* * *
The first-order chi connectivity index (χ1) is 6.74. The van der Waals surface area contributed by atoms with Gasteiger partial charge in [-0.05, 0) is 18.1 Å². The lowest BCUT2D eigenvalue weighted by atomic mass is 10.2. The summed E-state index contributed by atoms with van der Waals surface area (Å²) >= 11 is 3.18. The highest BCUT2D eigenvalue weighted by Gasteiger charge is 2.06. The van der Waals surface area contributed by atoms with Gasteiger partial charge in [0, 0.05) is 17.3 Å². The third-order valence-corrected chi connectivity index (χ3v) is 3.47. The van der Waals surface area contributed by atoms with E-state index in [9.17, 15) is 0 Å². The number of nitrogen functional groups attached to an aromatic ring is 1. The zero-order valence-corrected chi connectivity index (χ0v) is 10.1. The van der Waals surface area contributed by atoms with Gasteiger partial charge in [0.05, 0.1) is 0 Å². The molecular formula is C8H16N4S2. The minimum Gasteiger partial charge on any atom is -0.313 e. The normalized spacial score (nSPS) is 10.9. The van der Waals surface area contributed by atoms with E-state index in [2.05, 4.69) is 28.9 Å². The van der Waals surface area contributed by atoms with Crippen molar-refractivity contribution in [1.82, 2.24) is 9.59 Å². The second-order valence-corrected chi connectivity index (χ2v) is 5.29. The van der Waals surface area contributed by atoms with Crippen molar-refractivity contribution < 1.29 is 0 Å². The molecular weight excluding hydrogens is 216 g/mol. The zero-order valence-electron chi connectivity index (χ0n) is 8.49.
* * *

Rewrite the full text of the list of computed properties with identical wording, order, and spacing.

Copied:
The first-order chi connectivity index (χ1) is 6.74. The van der Waals surface area contributed by atoms with Gasteiger partial charge in [-0.05, 0) is 18.1 Å². The lowest BCUT2D eigenvalue weighted by atomic mass is 10.2. The summed E-state index contributed by atoms with van der Waals surface area (Å²) >= 11 is 3.18. The highest BCUT2D eigenvalue weighted by Gasteiger charge is 2.06. The van der Waals surface area contributed by atoms with Gasteiger partial charge in [0, 0.05) is 17.3 Å². The third-order valence-corrected chi connectivity index (χ3v) is 3.47. The van der Waals surface area contributed by atoms with E-state index in [9.17, 15) is 0 Å². The number of nitrogen functional groups attached to an aromatic ring is 1. The zero-order valence-corrected chi connectivity index (χ0v) is 10.1. The van der Waals surface area contributed by atoms with Gasteiger partial charge in [0.05, 0.1) is 0 Å². The molecular formula is C8H16N4S2. The minimum Gasteiger partial charge on any atom is -0.313 e. The normalized spacial score (nSPS) is 10.9. The van der Waals surface area contributed by atoms with E-state index in [2.05, 4.69) is 28.9 Å². The van der Waals surface area contributed by atoms with Crippen molar-refractivity contribution in [1.82, 2.24) is 9.59 Å². The second-order valence-corrected chi connectivity index (χ2v) is 5.29. The van der Waals surface area contributed by atoms with Crippen molar-refractivity contribution < 1.29 is 0 Å². The molecular weight excluding hydrogens is 216 g/mol. The zero-order valence-electron chi connectivity index (χ0n) is 8.49.